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cjosey0327 08-14-2012 10:37 PM

Very rocky soil
 
My wife and I just bought a house in a place that looks like a desert, I believe the reason it looks like a desert is because of the soil. I want to plant some trees because we have no shade..... At all! The soil is full of some large and some small white rock the kind that is ground up into gravel. Does anybody know what kind of trees will make it in these conditions? And I live in zone 7, North Texas.

Thanks a bunch.

user1007 08-15-2012 06:21 AM

Best check with your state or university ag extension office to see what they would recommend. It sounds like you are not exactly in a US tree city but your municipality may have a part time arborist. Check the library and a real local nursery for information as well. A trip to neighboring local habitats might be a good research trip. Shoot pictures of what looks to be growing and share them with a nursery.

You should plan on ammending the planting holes to give whatever you plant a fighting chance. Ordinarily you dig planting holes for trees twice the diameter of the root ball or container but you may want to go more than that and fill in with organic matter.

Think about installing drip irrigation so you can keep the trees watered. Gravel and rocky soil is probably going to drain rapidly.

notmrjohn 08-22-2012 12:23 PM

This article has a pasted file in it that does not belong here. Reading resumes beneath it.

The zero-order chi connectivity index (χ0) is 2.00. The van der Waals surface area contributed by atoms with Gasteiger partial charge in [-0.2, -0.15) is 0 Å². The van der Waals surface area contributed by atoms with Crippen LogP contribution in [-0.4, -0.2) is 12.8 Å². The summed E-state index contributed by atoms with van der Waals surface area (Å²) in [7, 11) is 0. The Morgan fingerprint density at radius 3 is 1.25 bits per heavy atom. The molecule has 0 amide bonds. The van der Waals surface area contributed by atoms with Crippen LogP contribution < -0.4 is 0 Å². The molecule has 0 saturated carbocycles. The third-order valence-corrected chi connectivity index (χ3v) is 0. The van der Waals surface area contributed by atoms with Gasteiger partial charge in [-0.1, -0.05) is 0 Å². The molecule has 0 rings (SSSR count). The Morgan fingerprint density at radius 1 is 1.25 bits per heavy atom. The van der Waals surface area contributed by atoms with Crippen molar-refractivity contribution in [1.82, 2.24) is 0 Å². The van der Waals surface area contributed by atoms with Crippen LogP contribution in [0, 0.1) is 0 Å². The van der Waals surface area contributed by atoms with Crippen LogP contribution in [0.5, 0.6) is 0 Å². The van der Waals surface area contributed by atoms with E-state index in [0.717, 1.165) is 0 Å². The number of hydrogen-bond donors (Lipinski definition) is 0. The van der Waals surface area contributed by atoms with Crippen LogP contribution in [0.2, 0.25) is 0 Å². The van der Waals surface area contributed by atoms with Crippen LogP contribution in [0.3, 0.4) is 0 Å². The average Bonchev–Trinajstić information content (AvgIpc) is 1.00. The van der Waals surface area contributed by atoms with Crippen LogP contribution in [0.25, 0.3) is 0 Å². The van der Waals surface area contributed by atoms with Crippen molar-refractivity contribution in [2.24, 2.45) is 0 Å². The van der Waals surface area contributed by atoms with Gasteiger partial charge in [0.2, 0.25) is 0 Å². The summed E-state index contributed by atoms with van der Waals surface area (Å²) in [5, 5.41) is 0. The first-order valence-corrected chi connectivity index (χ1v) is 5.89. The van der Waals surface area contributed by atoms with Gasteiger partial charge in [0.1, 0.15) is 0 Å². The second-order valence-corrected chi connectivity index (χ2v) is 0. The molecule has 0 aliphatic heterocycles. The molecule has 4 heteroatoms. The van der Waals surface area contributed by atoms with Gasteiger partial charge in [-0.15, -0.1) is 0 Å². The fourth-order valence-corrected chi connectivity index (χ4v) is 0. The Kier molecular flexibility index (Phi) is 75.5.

cj, do you know of Howard Garret who writes an organic gardening column under the name Dirt Doctor in the Thursday Dallas Morning News? He's always answering tree questions. And one of them is always 'What's the best tree?' On his website he lists about 30 best trees for our area. See it here http://www.dirtdoctor.com/Trees-Best...rth_vq1765.htm or Google Dirt Doctor. You'll notice that some are not shade trees ie the cedars, the big tooth maple and the oaks he reccomnds are real nice, check the list out ,do some research about each one, look at pictures of them in each season, and make your decision. Avoid trees that are "fast growing" . Fast growing means short lived water thirsty fast dying. Like the mountain ash a lot of developers planted in new tract homes around here. In 5 years new home owner has a fairly nice shade tree, next 5 years it grows some more but begins to have problems, in less than 15 years its dead. DirtDoc has some advice on improving your soil and planting new trees, mistakes made there are primary cause of later problems, by then its too late to do any thing. His no. 1 peeve is folks plant too deep, the 'root flare' is sp'osed to be exposed, thats the part of the trunk that, well, flares out at the bottom to start becoming roots. Tree planting info here http://www.dirtdoctor.com/Tree-Planting-Detail_vq90.htm .


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